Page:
Today we are encountering a rather rough sea. Work had to stop. It is impossible to put any measuring instruments in the water ... the winch cable would have to bear too much pressure and the instrument might bang on the hull.
The Beaufort scale of wind force is an empirical measure that relates wind speed to observed conditions at sea or land.
This scale was devised by Sir Francis Beaufort in the year 1806 for use in vessels of the Royal Navy. It was adapted in 1874 and in 1939 the International Meteorological Organisation (now WMO) agreed to the use of a sea criterion by which the wind force was judged from the appearance of the sea surface.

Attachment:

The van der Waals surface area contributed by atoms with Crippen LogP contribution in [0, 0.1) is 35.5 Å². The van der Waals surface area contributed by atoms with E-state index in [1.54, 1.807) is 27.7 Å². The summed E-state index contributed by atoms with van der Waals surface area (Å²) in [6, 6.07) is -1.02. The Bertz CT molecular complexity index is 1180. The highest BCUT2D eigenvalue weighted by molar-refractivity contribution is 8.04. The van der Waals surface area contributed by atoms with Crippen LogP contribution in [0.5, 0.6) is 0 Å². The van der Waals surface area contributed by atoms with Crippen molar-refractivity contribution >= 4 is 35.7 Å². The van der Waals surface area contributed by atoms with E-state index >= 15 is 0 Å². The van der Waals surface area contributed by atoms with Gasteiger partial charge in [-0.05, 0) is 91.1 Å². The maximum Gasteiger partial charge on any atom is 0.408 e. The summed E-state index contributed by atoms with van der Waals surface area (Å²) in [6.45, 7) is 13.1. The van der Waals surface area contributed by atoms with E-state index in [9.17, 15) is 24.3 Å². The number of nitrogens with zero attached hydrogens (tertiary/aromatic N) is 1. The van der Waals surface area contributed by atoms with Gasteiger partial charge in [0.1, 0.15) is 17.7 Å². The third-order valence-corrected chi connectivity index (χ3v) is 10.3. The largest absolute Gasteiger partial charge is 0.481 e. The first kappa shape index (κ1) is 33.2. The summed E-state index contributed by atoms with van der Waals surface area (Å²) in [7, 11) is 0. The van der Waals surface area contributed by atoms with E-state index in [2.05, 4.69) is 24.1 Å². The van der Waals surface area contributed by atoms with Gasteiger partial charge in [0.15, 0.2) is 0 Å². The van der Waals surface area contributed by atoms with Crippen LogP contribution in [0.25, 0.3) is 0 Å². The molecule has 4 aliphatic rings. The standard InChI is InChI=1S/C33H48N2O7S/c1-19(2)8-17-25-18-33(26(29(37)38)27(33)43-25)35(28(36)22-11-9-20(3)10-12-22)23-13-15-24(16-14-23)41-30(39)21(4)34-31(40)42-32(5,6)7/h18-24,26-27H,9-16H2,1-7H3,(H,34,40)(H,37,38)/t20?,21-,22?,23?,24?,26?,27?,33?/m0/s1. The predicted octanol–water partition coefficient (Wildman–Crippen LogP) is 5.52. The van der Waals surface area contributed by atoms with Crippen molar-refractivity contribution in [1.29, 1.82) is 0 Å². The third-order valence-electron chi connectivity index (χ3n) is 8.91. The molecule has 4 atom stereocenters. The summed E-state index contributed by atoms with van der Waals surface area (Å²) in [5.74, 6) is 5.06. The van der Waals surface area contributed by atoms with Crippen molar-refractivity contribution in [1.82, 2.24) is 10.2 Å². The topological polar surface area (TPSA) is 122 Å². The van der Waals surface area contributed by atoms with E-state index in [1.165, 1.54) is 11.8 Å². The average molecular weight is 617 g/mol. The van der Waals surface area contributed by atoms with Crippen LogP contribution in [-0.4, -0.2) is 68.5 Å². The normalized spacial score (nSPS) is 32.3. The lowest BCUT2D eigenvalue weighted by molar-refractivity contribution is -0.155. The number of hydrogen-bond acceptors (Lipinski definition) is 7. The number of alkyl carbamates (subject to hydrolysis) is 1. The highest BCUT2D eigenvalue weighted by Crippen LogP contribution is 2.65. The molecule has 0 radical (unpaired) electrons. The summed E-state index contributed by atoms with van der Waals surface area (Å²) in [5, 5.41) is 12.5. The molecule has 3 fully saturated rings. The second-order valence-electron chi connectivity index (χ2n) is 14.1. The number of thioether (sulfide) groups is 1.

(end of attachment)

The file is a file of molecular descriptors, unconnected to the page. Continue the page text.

Force 8 on the Beaufort scale corresponds to a gale, winds of 34-40 knots (62-74 km/h) and moderately high waves with breaking crests forming spindrift, well-marked steaks of foam blown along in the wind direction and considerable airborne spray.
Seasickness pills are quite fashionable today!